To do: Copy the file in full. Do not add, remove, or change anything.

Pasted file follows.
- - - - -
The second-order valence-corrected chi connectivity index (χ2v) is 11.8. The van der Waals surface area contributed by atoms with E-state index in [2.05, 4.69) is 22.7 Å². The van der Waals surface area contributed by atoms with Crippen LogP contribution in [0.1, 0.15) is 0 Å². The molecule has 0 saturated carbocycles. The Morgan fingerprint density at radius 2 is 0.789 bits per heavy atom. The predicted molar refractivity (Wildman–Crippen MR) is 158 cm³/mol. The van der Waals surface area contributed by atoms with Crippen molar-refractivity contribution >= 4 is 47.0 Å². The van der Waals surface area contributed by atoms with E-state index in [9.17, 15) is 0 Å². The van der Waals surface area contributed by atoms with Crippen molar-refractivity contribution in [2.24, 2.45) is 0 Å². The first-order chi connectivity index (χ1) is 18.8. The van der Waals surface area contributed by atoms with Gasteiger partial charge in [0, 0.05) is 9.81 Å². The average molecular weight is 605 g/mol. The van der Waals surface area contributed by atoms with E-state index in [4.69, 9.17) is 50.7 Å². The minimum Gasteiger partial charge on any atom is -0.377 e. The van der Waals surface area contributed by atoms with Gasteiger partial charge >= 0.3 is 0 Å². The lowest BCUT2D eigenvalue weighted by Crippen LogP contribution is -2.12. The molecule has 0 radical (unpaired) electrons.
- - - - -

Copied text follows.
The second-order valence-corrected chi connectivity index (χ2v) is 11.8. The van der Waals surface area contributed by atoms with E-state index in [2.05, 4.69) is 22.7 Å². The van der Waals surface area contributed by atoms with Crippen LogP contribution in [0.1, 0.15) is 0 Å². The molecule has 0 saturated carbocycles. The Morgan fingerprint density at radius 2 is 0.789 bits per heavy atom. The predicted molar refractivity (Wildman–Crippen MR) is 158 cm³/mol. The van der Waals surface area contributed by atoms with Crippen molar-refractivity contribution >= 4 is 47.0 Å². The van der Waals surface area contributed by atoms with E-state index in [9.17, 15) is 0 Å². The van der Waals surface area contributed by atoms with Crippen molar-refractivity contribution in [2.24, 2.45) is 0 Å². The first-order chi connectivity index (χ1) is 18.8. The van der Waals surface area contributed by atoms with Gasteiger partial charge in [0, 0.05) is 9.81 Å². The average molecular weight is 605 g/mol. The van der Waals surface area contributed by atoms with E-state index in [4.69, 9.17) is 50.7 Å². The minimum Gasteiger partial charge on any atom is -0.377 e. The van der Waals surface area contributed by atoms with Gasteiger partial charge >= 0.3 is 0 Å². The lowest BCUT2D eigenvalue weighted by Crippen LogP contribution is -2.12. The molecule has 0 radical (unpaired) electrons.